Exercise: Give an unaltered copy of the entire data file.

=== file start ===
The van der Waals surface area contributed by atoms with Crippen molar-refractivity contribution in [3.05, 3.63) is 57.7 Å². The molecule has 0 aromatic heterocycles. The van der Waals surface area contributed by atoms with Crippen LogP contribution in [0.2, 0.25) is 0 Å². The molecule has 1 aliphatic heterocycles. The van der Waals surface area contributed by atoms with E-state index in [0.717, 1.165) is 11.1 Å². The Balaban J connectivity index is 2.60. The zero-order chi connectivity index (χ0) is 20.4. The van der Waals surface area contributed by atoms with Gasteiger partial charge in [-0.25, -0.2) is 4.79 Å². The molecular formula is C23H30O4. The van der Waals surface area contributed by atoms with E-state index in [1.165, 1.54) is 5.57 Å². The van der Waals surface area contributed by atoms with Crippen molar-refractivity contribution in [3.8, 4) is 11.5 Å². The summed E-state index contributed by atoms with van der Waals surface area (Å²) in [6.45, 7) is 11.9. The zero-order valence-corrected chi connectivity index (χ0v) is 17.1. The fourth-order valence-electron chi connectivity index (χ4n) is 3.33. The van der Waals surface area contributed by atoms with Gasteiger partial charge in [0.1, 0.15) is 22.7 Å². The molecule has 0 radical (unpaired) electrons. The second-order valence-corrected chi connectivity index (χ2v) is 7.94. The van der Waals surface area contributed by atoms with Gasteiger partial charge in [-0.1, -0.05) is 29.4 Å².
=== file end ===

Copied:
The van der Waals surface area contributed by atoms with Crippen molar-refractivity contribution in [3.05, 3.63) is 57.7 Å². The molecule has 0 aromatic heterocycles. The van der Waals surface area contributed by atoms with Crippen LogP contribution in [0.2, 0.25) is 0 Å². The molecule has 1 aliphatic heterocycles. The van der Waals surface area contributed by atoms with E-state index in [0.717, 1.165) is 11.1 Å². The Balaban J connectivity index is 2.60. The zero-order chi connectivity index (χ0) is 20.4. The van der Waals surface area contributed by atoms with Gasteiger partial charge in [-0.25, -0.2) is 4.79 Å². The molecular formula is C23H30O4. The van der Waals surface area contributed by atoms with E-state index in [1.165, 1.54) is 5.57 Å². The van der Waals surface area contributed by atoms with Crippen molar-refractivity contribution in [3.8, 4) is 11.5 Å². The summed E-state index contributed by atoms with van der Waals surface area (Å²) in [6.45, 7) is 11.9. The zero-order valence-corrected chi connectivity index (χ0v) is 17.1. The fourth-order valence-electron chi connectivity index (χ4n) is 3.33. The van der Waals surface area contributed by atoms with Gasteiger partial charge in [0.1, 0.15) is 22.7 Å². The molecule has 0 radical (unpaired) electrons. The second-order valence-corrected chi connectivity index (χ2v) is 7.94. The van der Waals surface area contributed by atoms with Gasteiger partial charge in [-0.1, -0.05) is 29.4 Å².